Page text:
The Associated Press originally published the story on March 12, 2010. The article is reprinted solely for educational purposes. It is intended to offer insight into the history of wine education …
It’s a look wine shop clerks know well. That overwhelmed, glassy-eyed stare that afflicts people as they wade through aisle after aisle of wine in search of the right bottle to bring to a party.
But arming yourself with a little advice and doing a bit of planning can make it easy to break out of the wine shop stupor and get the right wine for the right event for the right price.
Step 1: Relax. It’s just wine. And most shops are jammed with great $10 bottles, so it’s hard to make an awful choice.
Numerous attempts at reform have been turned back by special interests intent on keeping their slice of the pie. So simply stocking Chianti and cabernet on supermarket shelves is not an option under the state’s post-Prohibition liquor laws. The liquor board has tried to be more consumer-friendly in recent years, including opening 19 full-service state stores in supermarkets. The board touts the kiosks as another step toward modernization – “an added level of convenience in today’s busy society,” liquor board Chairman Patrick Stapleton said in a statement.
Not everyone is swallowing that line. Craig Wolf, president and CEO of the Wine & Spirits Wholesalers of America, questioned the machines’ efficacy in preventing sales to minors.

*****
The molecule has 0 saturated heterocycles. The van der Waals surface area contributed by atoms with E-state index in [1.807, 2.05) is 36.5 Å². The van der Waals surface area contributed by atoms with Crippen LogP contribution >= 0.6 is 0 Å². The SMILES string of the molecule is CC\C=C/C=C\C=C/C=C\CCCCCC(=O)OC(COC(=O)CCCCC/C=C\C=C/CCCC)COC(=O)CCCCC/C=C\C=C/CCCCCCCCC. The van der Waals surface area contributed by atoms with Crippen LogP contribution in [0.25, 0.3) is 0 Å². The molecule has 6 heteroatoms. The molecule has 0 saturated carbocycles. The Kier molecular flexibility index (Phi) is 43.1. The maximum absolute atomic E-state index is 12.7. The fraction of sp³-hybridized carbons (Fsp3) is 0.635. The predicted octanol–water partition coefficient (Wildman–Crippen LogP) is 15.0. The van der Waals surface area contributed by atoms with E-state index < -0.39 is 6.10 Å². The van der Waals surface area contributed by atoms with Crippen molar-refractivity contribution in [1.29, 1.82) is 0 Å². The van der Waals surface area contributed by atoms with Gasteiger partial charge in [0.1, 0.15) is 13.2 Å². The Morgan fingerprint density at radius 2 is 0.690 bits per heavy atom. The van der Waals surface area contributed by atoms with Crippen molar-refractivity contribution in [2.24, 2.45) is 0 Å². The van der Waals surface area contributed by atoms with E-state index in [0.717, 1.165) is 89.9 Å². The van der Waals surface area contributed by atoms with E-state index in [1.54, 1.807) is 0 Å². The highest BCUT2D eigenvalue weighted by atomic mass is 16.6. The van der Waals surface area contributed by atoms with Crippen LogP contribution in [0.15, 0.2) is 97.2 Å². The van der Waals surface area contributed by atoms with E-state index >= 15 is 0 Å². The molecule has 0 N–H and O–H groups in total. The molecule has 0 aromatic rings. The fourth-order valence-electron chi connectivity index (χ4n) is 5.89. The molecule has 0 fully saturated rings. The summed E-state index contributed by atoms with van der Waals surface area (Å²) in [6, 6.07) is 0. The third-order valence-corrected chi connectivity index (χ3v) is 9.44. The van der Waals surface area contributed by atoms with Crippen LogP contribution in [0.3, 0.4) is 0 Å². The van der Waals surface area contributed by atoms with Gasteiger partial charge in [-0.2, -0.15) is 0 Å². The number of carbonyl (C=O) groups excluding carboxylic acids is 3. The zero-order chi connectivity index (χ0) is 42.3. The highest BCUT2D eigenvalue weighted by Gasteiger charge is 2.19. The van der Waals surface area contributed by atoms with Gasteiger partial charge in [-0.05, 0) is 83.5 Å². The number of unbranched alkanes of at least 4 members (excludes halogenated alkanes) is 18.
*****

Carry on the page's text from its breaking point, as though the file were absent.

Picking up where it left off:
Keith Wallace, president and founder of The Wine School of Philadelphia, described the kiosks as well-intentioned failures with limited selections and overtones of Big Brother. “The process is cumbersome and assumes the worst in Pennsylvania’s wine consumers – that we are a bunch of conniving underage drunks,” Wallace wrote in an e-mail to The Associated Press. “(Liquor board) members are clearly detached from reality if they think these machines offer any value to the consumer.”
During Superbowl season, beer and football almost seem like synonyms. But what if you or your crowd prefer wine?
Since most foods served on Superbowl Sunday – the usual array of chili, ribs, chips and dip – are salty, David Snyder, a wine instructor at the Wine School of Philadelphia, suggest high acid wines such as Champagne or sauvignon blanc.
“Champagne with potato chips goes perfectly,” he says. “High acid wine goes with salty foods because it’s going to moderate the saltiness. It’s a fantastic combination.”
But be careful when it comes to chili or ribs, especially if they’re hot and spicy. Low-acid whites, such as chardonnay, or high-tannin reds, such as cabernet sauvignon, react poorly with the heat.
“It will override the natural flavors and the food will end up tasting terrible,” Snyder says.